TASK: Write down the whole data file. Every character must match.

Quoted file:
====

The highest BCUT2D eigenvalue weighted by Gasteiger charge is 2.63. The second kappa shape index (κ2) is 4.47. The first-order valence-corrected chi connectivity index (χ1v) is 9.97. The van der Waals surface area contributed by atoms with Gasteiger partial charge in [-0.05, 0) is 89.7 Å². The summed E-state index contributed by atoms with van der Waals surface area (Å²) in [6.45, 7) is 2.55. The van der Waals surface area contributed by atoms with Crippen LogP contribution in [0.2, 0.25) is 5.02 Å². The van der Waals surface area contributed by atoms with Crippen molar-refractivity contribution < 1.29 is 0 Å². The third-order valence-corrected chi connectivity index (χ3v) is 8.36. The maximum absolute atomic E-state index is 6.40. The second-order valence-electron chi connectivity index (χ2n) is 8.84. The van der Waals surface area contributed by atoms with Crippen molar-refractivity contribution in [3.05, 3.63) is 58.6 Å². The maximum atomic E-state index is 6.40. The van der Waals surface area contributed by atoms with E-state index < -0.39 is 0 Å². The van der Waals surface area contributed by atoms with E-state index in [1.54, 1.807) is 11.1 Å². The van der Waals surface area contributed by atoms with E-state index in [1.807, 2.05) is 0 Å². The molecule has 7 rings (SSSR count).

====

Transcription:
The highest BCUT2D eigenvalue weighted by Gasteiger charge is 2.63. The second kappa shape index (κ2) is 4.47. The first-order valence-corrected chi connectivity index (χ1v) is 9.97. The van der Waals surface area contributed by atoms with Gasteiger partial charge in [-0.05, 0) is 89.7 Å². The summed E-state index contributed by atoms with van der Waals surface area (Å²) in [6.45, 7) is 2.55. The van der Waals surface area contributed by atoms with Crippen LogP contribution in [0.2, 0.25) is 5.02 Å². The van der Waals surface area contributed by atoms with Crippen molar-refractivity contribution < 1.29 is 0 Å². The third-order valence-corrected chi connectivity index (χ3v) is 8.36. The maximum absolute atomic E-state index is 6.40. The second-order valence-electron chi connectivity index (χ2n) is 8.84. The van der Waals surface area contributed by atoms with Crippen molar-refractivity contribution in [3.05, 3.63) is 58.6 Å². The maximum atomic E-state index is 6.40. The van der Waals surface area contributed by atoms with E-state index < -0.39 is 0 Å². The van der Waals surface area contributed by atoms with E-state index in [1.54, 1.807) is 11.1 Å². The van der Waals surface area contributed by atoms with E-state index in [1.807, 2.05) is 0 Å². The molecule has 7 rings (SSSR count).